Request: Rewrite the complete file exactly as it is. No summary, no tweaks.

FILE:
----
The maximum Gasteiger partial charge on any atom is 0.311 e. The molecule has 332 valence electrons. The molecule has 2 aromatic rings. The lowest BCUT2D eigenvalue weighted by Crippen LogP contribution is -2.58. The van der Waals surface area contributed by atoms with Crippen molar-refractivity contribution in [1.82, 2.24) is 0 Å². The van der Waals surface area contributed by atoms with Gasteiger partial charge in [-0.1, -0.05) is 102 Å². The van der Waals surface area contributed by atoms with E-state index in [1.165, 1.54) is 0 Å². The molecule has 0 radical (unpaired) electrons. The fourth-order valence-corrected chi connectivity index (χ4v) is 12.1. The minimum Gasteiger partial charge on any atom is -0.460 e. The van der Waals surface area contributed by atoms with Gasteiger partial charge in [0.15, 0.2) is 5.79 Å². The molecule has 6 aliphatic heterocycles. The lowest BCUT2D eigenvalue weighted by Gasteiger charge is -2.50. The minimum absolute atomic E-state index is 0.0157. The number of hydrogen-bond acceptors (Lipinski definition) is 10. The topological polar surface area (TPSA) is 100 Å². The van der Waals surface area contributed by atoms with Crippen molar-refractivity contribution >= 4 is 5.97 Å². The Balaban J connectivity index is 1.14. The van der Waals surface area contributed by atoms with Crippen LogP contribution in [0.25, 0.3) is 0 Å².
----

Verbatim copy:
The maximum Gasteiger partial charge on any atom is 0.311 e. The molecule has 332 valence electrons. The molecule has 2 aromatic rings. The lowest BCUT2D eigenvalue weighted by Crippen LogP contribution is -2.58. The van der Waals surface area contributed by atoms with Crippen molar-refractivity contribution in [1.82, 2.24) is 0 Å². The van der Waals surface area contributed by atoms with Gasteiger partial charge in [-0.1, -0.05) is 102 Å². The van der Waals surface area contributed by atoms with E-state index in [1.165, 1.54) is 0 Å². The molecule has 0 radical (unpaired) electrons. The fourth-order valence-corrected chi connectivity index (χ4v) is 12.1. The minimum Gasteiger partial charge on any atom is -0.460 e. The van der Waals surface area contributed by atoms with Gasteiger partial charge in [0.15, 0.2) is 5.79 Å². The molecule has 6 aliphatic heterocycles. The lowest BCUT2D eigenvalue weighted by Gasteiger charge is -2.50. The minimum absolute atomic E-state index is 0.0157. The number of hydrogen-bond acceptors (Lipinski definition) is 10. The topological polar surface area (TPSA) is 100 Å². The van der Waals surface area contributed by atoms with Crippen molar-refractivity contribution >= 4 is 5.97 Å². The Balaban J connectivity index is 1.14. The van der Waals surface area contributed by atoms with Crippen LogP contribution in [0.25, 0.3) is 0 Å².